By Julie Kucks
“I am who I am today because homework helped me build my skillsets.” – Nandini Menon, CHP Founder
To homework or not to homework? That is the big question.
There has been much debate about whether homework is actually beneficial for students. In the Decoding Education podcast, Ending the Homework Debate, CHP founder Nandini Menon builds a case for homework – pointing out what it is, what it is not, and being transparent that the power of homework depends on how we view it.
So, what is homework?
Homework is practice.
Research shows that the human brain has a huge capacity to store material. But it can only effectively store and recall material if that information is constantly revisited.
Homework is the practice of revisiting. The same way a masterful violinist goes over the scales, the notes, the dynamics, and the finger patterns every day, so a student becomes a master by going through their homework lessons.
Neuroscience research has shown that a child remembers 90% of what they learned. But, without review, they’ve forgotten 70% of what they learned after three days. Not providing homework robs students of the practice that leads to deep learning and skill building.
Homework is assessment.
Homework is a checks and balance system. It is a clear, unbiased way to check if a student really understands a concept they just learned.
To reap this benefit from homework, parents need to understand and communicate to their child that homework is not about the letter grade.
Imagine a teacher asking two parents what success looks like for their child’s education.
One says, “I want them to get good grades every time!”
The other says, “I want them to learn deeply, have higher critical thinking skills, and gain a sense of wonder.”
A teacher wants parents to be proud of their child and for the child to feel supported by their parents. With parent #1, the teacher will inevitably dumb down homework assignments and ensure the child gets good grades to build their self-esteem. With parent #2, the teacher will provide more complex problem-solving and new information, knowing the child will thrive and be supported in challenging learning muscles because the parents care about deep learning.
Nan wants every parent to understand that the way they view homework and educational success affects what kind of homework their child receives. Without parental support and involvement, a child will lose out on much of homework’s benefit due to performance anxiety.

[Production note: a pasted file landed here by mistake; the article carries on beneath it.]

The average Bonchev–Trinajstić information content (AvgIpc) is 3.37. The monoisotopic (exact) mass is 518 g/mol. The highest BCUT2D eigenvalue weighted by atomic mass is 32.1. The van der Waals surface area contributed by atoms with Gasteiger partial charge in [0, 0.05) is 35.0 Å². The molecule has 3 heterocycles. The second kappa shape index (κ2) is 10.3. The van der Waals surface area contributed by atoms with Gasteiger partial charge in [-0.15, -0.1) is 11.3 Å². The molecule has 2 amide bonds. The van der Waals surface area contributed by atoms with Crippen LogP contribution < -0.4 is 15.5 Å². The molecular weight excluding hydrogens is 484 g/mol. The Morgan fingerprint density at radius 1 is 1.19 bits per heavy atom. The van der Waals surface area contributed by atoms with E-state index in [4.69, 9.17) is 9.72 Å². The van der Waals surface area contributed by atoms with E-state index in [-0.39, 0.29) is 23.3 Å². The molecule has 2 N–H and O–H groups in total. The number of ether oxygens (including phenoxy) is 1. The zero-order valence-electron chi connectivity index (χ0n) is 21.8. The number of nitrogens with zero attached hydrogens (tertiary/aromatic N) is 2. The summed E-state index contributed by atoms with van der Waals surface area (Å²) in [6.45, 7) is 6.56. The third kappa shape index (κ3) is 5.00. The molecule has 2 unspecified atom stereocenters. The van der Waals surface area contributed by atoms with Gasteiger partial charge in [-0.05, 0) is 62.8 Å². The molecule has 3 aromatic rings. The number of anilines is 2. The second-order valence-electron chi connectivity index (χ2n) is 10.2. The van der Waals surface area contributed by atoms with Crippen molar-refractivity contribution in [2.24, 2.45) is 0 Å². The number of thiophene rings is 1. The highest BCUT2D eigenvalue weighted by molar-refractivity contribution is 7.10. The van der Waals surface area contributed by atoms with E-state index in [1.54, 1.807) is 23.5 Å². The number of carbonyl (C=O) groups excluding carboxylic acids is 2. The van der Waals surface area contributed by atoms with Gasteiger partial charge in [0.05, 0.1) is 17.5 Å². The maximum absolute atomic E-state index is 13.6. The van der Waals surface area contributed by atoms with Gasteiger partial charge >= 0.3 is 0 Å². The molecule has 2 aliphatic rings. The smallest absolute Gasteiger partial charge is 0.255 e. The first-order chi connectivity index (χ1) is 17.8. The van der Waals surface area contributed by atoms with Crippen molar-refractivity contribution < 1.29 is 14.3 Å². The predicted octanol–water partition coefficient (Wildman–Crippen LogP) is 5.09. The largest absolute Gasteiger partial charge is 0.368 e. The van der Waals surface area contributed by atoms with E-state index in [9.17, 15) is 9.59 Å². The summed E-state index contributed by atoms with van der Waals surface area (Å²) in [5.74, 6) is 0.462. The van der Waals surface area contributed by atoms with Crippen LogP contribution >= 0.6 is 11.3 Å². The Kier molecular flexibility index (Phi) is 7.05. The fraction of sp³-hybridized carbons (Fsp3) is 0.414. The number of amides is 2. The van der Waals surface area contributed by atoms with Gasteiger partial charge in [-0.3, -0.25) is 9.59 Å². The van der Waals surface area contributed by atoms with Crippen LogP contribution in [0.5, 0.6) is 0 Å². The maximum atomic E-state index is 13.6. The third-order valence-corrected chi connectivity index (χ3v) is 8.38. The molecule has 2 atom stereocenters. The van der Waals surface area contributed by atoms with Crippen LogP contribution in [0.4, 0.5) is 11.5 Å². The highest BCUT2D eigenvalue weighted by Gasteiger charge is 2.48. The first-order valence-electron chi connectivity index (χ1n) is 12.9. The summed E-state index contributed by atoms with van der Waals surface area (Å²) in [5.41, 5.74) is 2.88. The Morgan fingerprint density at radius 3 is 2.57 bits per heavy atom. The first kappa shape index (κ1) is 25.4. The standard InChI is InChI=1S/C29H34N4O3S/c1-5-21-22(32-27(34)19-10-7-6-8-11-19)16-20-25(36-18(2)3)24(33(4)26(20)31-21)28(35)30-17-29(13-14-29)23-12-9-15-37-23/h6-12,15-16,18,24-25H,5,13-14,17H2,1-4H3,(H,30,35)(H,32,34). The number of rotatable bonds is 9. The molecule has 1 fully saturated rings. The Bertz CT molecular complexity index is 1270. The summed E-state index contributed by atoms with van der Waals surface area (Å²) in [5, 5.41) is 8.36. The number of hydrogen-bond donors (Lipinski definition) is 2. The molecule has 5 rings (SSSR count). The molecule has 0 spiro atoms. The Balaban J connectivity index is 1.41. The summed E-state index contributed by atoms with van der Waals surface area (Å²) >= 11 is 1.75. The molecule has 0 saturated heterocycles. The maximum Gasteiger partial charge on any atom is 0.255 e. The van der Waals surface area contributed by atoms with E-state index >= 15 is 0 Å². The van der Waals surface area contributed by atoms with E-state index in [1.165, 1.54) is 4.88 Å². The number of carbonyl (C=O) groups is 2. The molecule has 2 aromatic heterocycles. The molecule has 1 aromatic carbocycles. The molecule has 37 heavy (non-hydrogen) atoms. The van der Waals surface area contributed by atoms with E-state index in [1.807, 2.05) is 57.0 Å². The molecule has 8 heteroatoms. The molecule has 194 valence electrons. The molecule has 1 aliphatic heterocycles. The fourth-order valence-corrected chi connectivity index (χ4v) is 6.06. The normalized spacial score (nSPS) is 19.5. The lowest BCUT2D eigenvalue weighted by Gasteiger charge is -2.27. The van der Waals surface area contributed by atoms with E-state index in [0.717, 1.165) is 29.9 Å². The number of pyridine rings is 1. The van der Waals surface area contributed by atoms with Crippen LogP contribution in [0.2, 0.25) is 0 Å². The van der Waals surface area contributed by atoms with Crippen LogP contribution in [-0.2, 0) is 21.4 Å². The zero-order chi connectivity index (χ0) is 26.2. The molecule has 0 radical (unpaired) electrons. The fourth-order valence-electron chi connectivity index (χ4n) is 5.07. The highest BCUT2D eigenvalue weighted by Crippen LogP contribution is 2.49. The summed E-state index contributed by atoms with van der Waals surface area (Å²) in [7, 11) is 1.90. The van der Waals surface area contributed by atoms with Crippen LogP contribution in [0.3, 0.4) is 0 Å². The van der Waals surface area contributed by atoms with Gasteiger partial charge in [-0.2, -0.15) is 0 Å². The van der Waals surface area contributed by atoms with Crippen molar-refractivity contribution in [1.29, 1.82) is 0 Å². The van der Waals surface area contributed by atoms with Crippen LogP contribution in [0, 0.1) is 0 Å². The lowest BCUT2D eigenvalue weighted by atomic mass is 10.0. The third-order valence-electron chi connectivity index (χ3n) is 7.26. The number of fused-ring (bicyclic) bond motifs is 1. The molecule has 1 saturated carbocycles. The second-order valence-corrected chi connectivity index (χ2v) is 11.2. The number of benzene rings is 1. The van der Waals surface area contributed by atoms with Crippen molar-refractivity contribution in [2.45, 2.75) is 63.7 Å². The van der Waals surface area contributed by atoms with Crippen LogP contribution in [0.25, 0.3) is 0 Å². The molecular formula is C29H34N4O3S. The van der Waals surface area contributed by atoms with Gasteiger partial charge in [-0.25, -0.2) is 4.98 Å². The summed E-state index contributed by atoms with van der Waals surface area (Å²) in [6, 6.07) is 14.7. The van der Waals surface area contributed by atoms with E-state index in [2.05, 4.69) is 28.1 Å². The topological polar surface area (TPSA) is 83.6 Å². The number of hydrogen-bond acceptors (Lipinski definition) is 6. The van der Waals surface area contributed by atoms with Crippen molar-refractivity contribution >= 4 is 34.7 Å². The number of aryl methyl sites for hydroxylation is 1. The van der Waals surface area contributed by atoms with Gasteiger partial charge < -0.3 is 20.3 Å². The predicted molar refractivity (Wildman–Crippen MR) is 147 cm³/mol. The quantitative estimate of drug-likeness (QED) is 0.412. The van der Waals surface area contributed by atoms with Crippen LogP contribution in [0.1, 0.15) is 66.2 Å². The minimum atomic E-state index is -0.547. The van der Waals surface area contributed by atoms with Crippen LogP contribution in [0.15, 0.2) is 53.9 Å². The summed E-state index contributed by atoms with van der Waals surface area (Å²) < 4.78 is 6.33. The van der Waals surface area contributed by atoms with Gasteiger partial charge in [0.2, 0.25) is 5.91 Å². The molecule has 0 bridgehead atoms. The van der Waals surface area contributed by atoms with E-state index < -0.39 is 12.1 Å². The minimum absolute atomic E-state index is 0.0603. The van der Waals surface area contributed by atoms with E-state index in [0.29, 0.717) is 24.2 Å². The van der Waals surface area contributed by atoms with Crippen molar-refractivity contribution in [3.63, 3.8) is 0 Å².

Homework is partnership.
Why do we put our children in school? Is it because we want them to increase their skill sets, or do we want them to perform well so we feel validated?
It’s funny, but we often seem more comfortable accepting the ups and downs, the obstacles, the failures along with the wins when our child is playing sports. What if we took this same flexible approach with academics? What if we chose to see what magic children can create rather than let our adult fears of security dictate what children become?
Too often, we transfer own anxieties onto children. If a parent or a teacher is uncomfortable with a subject, research shows there is a predisposition to promoting the child’s failure in that subject. It’s important for parents to be self-reflective and ask themselves the hard questions about their own academic anxieties rather than blame a school’s homework approach.
Homework is the great honesty moment. It should be the place where students feel safe and accepted to say they do not understand something and need more help.
And homework is not created equal. Some children may understand the logic of something very quickly and finish their homework easily. But others may need to repeat and repeat a problem with different sets of solutions until it clicks.
It’s important to not live in mental silos! No one knows we understand something unless we tell them. Students, parents, and school administrations are a partnership – they need to be in constant communication about the process of learning and what is/is not working for homework to really do its job.